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Bingo is fun! It doesn’t matter where you start. Each square has something helpful for you during NSO. Pick a few of the squares that are most interesting to you. Eventually, you will try to get a “black out” of your entire card by using each square as you prepare for New Student Outreach.
When your ministry has fun, new people (Christians, skeptics, and seekers) feel connected and welcome. Here are 10 Tips and Tricks from across the country to level up your fun.
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God is at work all around us in the lives of our friends, acquaintances, and strangers. This resource will walk you through the steps to create a communal prayer wall and help you grow in love for the people on your campus.
Some of us are multiethnic with a “white and—” ethnic story. What does it mean to have this complicated family history? What does it mean to reject the harms of whiteness without losing a part of ourselves? Use these reflections to ask these questions and explore the “Mixed and white” experience.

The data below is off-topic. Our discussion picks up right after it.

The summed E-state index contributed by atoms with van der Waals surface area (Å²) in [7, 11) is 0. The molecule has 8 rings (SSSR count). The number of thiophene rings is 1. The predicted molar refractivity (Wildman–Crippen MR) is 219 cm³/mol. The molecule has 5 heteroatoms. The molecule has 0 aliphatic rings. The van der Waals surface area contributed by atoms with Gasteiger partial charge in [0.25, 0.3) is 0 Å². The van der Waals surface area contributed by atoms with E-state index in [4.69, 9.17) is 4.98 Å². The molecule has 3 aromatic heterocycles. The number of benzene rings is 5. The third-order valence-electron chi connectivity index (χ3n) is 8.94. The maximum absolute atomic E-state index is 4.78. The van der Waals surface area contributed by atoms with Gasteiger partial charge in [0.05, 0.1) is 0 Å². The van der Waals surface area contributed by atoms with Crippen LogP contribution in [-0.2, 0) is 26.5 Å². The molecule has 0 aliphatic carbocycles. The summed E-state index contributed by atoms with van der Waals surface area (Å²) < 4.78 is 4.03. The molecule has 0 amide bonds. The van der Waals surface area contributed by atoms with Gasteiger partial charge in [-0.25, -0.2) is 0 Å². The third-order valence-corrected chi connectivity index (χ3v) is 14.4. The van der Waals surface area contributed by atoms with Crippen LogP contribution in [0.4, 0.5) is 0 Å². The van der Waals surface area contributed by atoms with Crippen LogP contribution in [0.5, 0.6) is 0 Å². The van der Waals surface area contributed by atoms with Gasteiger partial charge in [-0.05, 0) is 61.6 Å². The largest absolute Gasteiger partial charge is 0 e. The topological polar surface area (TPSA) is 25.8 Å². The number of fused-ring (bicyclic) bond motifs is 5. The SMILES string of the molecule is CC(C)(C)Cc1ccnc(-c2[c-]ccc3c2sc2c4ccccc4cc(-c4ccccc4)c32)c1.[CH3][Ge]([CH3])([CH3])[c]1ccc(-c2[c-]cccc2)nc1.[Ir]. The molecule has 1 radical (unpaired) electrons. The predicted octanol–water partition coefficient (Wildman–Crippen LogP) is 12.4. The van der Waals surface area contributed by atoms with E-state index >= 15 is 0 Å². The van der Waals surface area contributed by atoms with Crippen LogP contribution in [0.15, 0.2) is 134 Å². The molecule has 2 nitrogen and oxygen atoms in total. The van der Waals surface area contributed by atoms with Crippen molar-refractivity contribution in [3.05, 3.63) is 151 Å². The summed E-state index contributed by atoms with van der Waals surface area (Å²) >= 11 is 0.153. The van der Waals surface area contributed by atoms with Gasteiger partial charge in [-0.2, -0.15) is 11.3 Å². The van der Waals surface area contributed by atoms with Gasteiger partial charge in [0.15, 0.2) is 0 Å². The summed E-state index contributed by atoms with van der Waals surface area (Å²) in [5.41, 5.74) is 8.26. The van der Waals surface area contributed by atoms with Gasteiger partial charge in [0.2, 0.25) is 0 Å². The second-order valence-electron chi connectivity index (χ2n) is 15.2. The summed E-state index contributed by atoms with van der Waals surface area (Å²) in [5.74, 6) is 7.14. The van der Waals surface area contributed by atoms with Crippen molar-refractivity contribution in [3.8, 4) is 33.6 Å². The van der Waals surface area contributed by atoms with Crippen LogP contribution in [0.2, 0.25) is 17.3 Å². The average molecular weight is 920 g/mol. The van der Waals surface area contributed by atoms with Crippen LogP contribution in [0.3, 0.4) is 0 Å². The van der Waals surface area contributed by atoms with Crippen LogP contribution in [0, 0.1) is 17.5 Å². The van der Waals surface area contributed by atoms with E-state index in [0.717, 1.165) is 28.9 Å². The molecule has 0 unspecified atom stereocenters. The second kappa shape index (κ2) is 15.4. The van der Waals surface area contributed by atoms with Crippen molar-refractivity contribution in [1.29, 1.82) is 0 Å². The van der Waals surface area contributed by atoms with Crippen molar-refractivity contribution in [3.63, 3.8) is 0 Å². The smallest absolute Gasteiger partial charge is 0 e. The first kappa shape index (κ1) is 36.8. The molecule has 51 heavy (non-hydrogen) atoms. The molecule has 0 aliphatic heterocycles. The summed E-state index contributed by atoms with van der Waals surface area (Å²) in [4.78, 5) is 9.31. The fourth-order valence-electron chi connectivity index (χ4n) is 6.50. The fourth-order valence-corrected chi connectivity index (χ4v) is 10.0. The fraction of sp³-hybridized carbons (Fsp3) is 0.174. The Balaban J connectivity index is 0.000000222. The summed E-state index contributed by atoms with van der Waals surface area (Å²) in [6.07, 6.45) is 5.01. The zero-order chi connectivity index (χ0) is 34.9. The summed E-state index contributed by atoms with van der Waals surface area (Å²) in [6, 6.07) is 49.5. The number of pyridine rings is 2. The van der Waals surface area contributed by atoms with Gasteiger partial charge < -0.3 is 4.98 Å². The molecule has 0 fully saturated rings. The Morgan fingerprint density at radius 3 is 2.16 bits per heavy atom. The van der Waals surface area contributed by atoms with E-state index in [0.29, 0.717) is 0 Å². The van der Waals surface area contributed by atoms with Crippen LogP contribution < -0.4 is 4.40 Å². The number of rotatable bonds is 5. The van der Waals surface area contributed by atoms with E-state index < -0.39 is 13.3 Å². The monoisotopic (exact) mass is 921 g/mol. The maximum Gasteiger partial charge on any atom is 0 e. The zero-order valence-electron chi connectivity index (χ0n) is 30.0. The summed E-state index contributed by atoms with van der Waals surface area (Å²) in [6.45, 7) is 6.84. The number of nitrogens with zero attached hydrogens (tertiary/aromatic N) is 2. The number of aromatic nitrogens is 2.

In thinking about mixed ethnic identity, what does it mean to be a “mixed blessing?” Use these two reflections (alone or in groups) to ask this question and sit at the feet of our Brown, multiethnic, Middle Eastern/North African savior, listening to what he has to say about how we have been made for good.
This guide was created to help us listen as we explore how the themes from Hoʻolohe Pono can be used as a tool for growing in cross-cultural competency. It is to be used with the Hoʻolohe Pono video which profiles Intervarsity’s immersion project into the Hawaiian community.
The Beyond Colorblind Proxe Station is designed as a catalyst for conversations around the Gospel through students' ethnic stories. Follow the link below to find everything you could need for training, promotion, set-up, and follow-up.
We’ve asked pastors, campus ministers, and wise friends of InterVarsity to contribute talks to a series to help you develop the spiritual practices you need right now.
Peace Feasts are helping groups across the country grow witnessing relationships with Muslims. Instead of a formal dialogue with guest lecturers and little interaction, Peace Feasts are about heart-level dialogue: Muslims and Christians get together in small groups, share a meal and discuss faith and life.